In a move that was almost unheard of in mainstream Australian church schools, girls were enrolled as boarders and Box Hill Grammar School became fully co-educational.

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In 1933 Walker had four daughters (who were later followed by another two daughters and two sons) and he was a strong believer in the value of co-education. Without making a formal proposal to the church, he went ahead with preparations to implement his co-education plan.

His reflection, years later, was:

‘I think that probably the basis of my interest in co-education was its social value. Why should boys and girls be separated in school I asked myself, when cooperation between the sexes is such an important social factor in adult living?’ (Walker: ‘On Education’, in Essays, 1970)

In the 1985 book Farmers, Ringmasters and Builders, Dick Cotter writes:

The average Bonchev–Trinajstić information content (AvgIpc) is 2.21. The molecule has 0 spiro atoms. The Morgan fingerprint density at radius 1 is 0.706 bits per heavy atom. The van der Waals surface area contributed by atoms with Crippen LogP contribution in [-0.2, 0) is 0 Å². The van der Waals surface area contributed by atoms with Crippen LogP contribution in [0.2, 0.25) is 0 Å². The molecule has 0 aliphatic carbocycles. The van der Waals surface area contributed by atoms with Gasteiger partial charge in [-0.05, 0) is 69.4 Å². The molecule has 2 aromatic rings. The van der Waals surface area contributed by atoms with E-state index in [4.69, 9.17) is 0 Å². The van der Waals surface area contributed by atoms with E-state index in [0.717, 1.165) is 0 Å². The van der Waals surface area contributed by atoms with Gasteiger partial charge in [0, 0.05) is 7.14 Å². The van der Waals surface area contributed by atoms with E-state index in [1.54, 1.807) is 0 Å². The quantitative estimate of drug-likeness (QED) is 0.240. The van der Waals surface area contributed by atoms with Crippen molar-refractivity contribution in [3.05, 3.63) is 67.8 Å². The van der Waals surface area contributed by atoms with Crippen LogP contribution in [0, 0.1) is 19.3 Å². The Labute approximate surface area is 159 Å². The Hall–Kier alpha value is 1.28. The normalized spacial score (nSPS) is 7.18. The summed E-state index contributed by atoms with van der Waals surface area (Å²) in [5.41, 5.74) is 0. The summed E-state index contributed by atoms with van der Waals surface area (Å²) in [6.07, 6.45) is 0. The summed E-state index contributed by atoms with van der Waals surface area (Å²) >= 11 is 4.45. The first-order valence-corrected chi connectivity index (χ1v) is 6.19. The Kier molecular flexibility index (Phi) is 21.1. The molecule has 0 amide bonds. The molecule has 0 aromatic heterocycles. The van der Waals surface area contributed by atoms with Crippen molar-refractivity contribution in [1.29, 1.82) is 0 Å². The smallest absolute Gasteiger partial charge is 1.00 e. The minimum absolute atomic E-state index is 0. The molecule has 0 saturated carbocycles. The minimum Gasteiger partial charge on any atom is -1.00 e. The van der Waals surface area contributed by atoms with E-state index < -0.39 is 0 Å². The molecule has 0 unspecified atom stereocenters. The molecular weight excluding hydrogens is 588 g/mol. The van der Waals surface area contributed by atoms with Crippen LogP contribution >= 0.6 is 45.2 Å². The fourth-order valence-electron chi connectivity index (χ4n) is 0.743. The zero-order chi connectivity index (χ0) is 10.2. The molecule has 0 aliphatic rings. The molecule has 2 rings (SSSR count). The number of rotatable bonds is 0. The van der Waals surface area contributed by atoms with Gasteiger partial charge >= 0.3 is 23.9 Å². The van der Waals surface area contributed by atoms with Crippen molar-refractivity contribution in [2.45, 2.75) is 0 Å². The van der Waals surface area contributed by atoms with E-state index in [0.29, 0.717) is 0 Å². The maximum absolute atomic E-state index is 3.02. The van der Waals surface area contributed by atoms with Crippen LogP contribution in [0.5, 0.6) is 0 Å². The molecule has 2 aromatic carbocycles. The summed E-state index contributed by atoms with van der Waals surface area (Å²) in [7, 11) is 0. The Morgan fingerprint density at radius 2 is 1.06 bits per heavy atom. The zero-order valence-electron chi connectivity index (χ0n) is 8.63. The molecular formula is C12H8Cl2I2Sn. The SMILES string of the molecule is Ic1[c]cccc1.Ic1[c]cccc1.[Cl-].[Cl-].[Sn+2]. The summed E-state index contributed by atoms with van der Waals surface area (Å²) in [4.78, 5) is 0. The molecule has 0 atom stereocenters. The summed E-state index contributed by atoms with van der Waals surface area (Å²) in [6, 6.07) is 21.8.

‘It should be recognised that Walker’s was a brave decision. It is true that co-education in the 30s was not as shocking an idea as it had been in the past. Nor was it novel since the Education Department offered its segregated version to the general public. It is important, however, to appreciate that there were very few co-educational schools run by churches when Walker accepted girls … the Methodist Church at the time, had not even developed a policy on the matter.’

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